LOS ANGELES — Many Angelenos loved being drenched with rain last month during an unusual string of storms. But drivers have been experiencing the aftermath: potholes.
The City of Los Angeles Department of Public Works received 1,653 reports of potholes between the first rain of the season on Dec. 27 and Friday. A year earlier, the agency had received 610 street pothole requests during the same timeframe.
Heavy rains coupled with cold nighttime temperatures helped increase asphalt pockmarks, as water seeped into the asphalt and cracked it.
American drivers pay $250 to $1,000 to repair pothole-related vehicle damage, according to the Automobile Club of Southern California, which responds to more than 660,000 calls for flat tire assistance annually. Many of those calls are because of pothole damage. In December, the Auto Club received 6% more calls for tire service, largely because of potholes.
The Department of Public Works says it inspects a pothole within one business day of being reported through the city’s 3-1-1 service and usually makes repairs within three business days.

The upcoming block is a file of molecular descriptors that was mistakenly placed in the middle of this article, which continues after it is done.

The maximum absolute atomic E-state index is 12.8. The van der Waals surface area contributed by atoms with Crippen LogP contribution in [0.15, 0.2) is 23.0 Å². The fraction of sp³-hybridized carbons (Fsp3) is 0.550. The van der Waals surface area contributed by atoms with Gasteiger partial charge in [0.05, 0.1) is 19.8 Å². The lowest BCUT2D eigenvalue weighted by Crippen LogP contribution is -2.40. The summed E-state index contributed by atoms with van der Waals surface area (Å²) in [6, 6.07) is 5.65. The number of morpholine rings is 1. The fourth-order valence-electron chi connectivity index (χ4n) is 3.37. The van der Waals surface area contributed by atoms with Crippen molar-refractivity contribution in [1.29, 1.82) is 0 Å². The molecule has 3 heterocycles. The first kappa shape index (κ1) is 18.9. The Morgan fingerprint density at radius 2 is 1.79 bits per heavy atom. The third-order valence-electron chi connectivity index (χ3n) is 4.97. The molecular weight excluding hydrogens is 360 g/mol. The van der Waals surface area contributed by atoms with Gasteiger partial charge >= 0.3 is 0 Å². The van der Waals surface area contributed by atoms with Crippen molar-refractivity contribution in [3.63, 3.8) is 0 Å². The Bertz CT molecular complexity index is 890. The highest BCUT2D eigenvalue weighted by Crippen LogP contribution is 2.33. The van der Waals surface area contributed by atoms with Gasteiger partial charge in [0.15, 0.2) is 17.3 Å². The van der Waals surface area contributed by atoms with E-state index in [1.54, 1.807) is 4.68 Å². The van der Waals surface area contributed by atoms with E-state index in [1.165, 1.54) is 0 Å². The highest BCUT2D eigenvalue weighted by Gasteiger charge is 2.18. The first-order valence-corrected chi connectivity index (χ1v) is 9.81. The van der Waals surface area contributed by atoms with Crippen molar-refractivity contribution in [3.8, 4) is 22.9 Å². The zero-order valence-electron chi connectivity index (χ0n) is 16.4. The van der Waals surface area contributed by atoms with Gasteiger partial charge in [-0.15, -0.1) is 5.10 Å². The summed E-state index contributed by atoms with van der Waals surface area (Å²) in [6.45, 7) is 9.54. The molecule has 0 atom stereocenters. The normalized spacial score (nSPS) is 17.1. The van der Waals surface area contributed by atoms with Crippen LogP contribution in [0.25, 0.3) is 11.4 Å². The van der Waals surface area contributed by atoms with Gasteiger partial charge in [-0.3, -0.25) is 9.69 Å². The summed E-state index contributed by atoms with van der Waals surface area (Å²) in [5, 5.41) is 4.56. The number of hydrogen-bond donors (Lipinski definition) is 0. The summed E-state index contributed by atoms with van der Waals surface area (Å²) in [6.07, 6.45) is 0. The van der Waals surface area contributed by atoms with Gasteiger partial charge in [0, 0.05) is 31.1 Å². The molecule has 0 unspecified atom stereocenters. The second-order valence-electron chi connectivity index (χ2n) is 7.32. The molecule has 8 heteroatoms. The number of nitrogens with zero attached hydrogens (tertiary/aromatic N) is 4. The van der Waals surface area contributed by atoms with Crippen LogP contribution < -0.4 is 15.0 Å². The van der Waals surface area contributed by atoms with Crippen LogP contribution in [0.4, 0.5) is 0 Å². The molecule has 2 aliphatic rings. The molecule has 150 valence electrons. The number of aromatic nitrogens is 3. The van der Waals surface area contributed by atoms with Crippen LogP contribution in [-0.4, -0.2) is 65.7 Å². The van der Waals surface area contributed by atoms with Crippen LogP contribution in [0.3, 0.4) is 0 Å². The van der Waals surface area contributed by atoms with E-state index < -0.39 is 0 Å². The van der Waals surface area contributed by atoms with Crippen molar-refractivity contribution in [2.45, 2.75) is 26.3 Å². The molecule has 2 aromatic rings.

But if you happen upon one, the Auto Club has some tips. Drivers should maintain their tires’ air pressure so there’s as much cushion as possible between the wheel rim and pothole. They should also increase their following distance to increase the likelihood of seeing a pothole before it’s too late.
If driving through a pothole is unavoidable, slow down and firmly hold the steering wheel to maintain vehicle control but do not brake, as it could shift the vehicle’s weight to the front and increase the damage from impact.
“Hitting even one severe pothole could pop a tire or alter the alignment of a wheel from suspension damage resulting in uneven tire wear,” said Megan McKernan, manager of the Auto Club’s Automotive Research Center. “A broken shock or strut from hitting a pothole could alter the steering and handling of a vehicle and create dangers when driving at higher speeds or in tight corners.”